Established in 1926, The Eagles Club was recognized by the National Register of Historic Places 60 years later. Today, the theater’s six distinct venues, from the vast, opulent Eagles Ballroom to the gritty and intimate Rave Bar, leave room for a half-dozen acts every night, and more on nights when the musicians spontaneously embark on solo careers midshow.
Teddy Roosevelt took a bullet in the chest outside the Milwaukee Theatre in 1912, but he was so enamored with the place that he plugged the hole with his thumb and marched back in to give an 80-minute speech. Built in 1909 over the same space where the Milwaukee Industrial Exposition Building once stood, the cultural center has persevered to become one of Wisconsin’s most colossal and elegant theater destinations. The venue sports two-tiered seating with optimal sightlines from each of its 4,086 patrons' seats.
In 2012, Man v. Food called in Jeremy Wheeler, one of their most trusted competitors, to take on Red Rock Saloon's Unforgiven challenge. As he sidled up to the table, a gravity-defying meal towered before him: atop a pound of French fries sat a fried chicken breast buried between two half-pound bacon cheeseburgers. Encircling the meaty monolith were six ghost-chili chicken wings—and he only had 23 minutes to eat it all. Though it took him until the very last second, Jeremy defeated the meal, becoming only the second person in Red Rock's history to do so.
It’s fitting that Red Rock would dream up a challenge most patrons can’t win—the restaurant is named after a real-life rodeo bull that famously bucked more than 300 riders. When patrons aren’t lining up to ride the mechanical version of Red Rock or listening to live rock and country music, they’re crowding around tables to order from a menu that boasts 2012 Chili Bowl champion Texas red chili. Like Oprah’s address book, the rest of the menu reads like a scrapbook of American pop culture: seasoned chicken crowns the James Dean salad, molasses barbecue sauce sweetens KC Jones wings, and pineapple and jalapeños pile atop a Will Kane pulled-pork sandwich.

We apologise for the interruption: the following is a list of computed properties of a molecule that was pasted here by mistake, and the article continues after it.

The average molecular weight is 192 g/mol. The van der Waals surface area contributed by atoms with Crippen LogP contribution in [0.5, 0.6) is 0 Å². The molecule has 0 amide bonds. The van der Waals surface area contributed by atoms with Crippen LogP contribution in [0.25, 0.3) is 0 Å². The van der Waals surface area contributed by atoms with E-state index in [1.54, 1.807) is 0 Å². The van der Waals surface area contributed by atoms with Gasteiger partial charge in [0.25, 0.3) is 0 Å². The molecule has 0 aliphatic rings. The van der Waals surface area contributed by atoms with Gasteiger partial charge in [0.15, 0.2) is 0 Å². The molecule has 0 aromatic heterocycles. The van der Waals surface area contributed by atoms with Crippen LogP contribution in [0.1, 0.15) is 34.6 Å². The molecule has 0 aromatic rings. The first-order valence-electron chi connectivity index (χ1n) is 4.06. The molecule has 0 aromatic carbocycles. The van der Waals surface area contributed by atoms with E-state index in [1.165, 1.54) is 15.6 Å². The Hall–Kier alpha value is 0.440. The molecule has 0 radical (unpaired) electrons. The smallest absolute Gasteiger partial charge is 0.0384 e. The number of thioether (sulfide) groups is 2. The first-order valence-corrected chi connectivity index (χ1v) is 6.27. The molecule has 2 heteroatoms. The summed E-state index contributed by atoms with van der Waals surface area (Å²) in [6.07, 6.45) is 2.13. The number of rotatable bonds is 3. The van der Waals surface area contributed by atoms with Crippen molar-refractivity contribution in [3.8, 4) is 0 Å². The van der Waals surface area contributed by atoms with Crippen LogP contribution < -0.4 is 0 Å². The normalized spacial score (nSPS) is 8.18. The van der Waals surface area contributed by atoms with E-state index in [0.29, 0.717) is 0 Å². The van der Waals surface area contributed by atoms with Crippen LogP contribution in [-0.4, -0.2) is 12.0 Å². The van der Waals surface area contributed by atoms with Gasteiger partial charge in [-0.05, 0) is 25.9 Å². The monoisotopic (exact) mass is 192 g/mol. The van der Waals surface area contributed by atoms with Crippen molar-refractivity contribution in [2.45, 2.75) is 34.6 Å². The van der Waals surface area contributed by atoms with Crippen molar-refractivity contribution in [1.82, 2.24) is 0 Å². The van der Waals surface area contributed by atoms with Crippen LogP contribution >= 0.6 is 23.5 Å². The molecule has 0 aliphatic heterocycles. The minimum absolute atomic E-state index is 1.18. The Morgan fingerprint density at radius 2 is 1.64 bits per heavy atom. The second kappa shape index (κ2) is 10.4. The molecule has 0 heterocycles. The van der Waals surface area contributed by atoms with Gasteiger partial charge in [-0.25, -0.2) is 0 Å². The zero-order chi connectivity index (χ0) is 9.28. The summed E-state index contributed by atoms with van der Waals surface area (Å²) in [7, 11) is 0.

During the day, the concrete heights of the Marcus Center for the Performing Arts tower over the waters of the Milwaukee River like an imposing, postmodern fortress. As night falls, however, and patrons meander toward their evening's entertainment, the building’s façade glows with colorful, scintillating lights that hint at the eclectic performances inside. The elegant Uihlein Hall regularly hosts such august organizations as the Milwaukee Symphony Orchestra and Florentine Opera Company, whereas smaller, more intimate venues such as the Todd Wehr Theater situate audiences close to the stage so they can immerse themselves in dramas or hear the wail of a set builder who smashed his thumb with a hammer.
Since its founding in 1974, the nonprofit organization Historic Milwaukee has tirelessly advocated for an awareness of historic preservation and promotion of Milwaukee's built environment.The organization lifts the veil on Milwaukee's buildings and the people of its past through neighborhood walking tours and boat tours on the Milwaukee, Menomonee, and Kinnickinnic Rivers. Throughout the year, special tours take visitors on bike excursions and deeper explorations of more focused historical topics. To further engage history buffs, Historic Milwaukee also helms events ranging from a panel discussion series on city history to a citywide open house featuring more than 100 buildings.
For more than two decades, laughs have permeated the space within Comedy Cafe. On its stage, a rolling list of local and nationally acclaimed comedians—such as Tommy Chong and Bobcat Goldthwait—launch into schticks or go about repairing minor damage to brickwork. Audiences can work on their spit takes thanks to a menu of margaritas, martinis, and snacks such as popcorn.